• Typical touchdown speed is a little over 165 knots (the normal landing procedure is to stream the drag chute on touchdown when the nosewheel has settled).

  • There was no indication of stalling at the maximum angle of attack at 15deg.

  • Stability steadily improved with speed.

  • Change of trim was negligible except in the transonic region, where small changes of trim were required.

  • No attention was required by the pilot to prevent over-controlling.

  • In turns, stick force was moderate to light, but always positive with no tendency to pitch up or tighten.

  • In sideslip, the aircraft was a little touchy with-out the damper, but excellent with damper switched on.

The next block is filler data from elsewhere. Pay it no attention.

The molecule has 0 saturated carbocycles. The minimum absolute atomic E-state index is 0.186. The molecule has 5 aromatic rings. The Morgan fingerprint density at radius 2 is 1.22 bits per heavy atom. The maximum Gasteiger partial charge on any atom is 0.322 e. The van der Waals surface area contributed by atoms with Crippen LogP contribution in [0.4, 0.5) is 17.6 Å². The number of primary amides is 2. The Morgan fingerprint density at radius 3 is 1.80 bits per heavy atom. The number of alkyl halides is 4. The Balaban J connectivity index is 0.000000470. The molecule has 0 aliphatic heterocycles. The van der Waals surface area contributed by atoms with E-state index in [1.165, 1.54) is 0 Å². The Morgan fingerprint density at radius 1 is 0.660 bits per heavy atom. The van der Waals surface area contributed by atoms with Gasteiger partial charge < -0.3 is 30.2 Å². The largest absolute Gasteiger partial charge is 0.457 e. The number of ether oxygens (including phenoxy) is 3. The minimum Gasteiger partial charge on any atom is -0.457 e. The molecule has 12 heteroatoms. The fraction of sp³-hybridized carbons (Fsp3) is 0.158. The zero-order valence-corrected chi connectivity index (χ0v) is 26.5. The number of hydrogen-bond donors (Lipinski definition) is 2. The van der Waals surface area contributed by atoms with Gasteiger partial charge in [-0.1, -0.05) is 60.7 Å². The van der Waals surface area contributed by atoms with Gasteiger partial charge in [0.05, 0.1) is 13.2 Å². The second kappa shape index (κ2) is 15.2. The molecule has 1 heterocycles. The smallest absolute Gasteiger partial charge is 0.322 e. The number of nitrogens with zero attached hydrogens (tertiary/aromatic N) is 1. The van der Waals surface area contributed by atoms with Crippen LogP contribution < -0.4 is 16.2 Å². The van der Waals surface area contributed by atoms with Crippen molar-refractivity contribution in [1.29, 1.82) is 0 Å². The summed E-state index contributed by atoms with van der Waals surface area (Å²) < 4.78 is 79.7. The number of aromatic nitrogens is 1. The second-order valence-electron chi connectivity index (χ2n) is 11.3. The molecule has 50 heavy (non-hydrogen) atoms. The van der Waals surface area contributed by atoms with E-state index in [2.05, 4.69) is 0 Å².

To quote the pilots, " In general, the handling characteristics and performance of the aircraft agreed well with estimates."
  This series of flights provided an excellent start to, our flight test programme. After the Stage One flying, the first aircraft was given a thorough inspection and was flying again on 7th June on Stage Two Testing. On the 11th flight on 11th June, we had an unfortunate accident due to a failure of the undercarriage, which put the aircraft out of commission for several months.
Because of the excellent photographic coverage which we obtained of the accident, we were able to assess the cause very quickly. The aircraft had touched down with the port leg twisted, and was in this condition during the whole of the 4,000 ft. run. I have included some of these photographs as a matter of interest.

CONVERTED TO HTML, AND HYPERLINKS ADDED, MARCH 28, 2001.
Scott McArthur.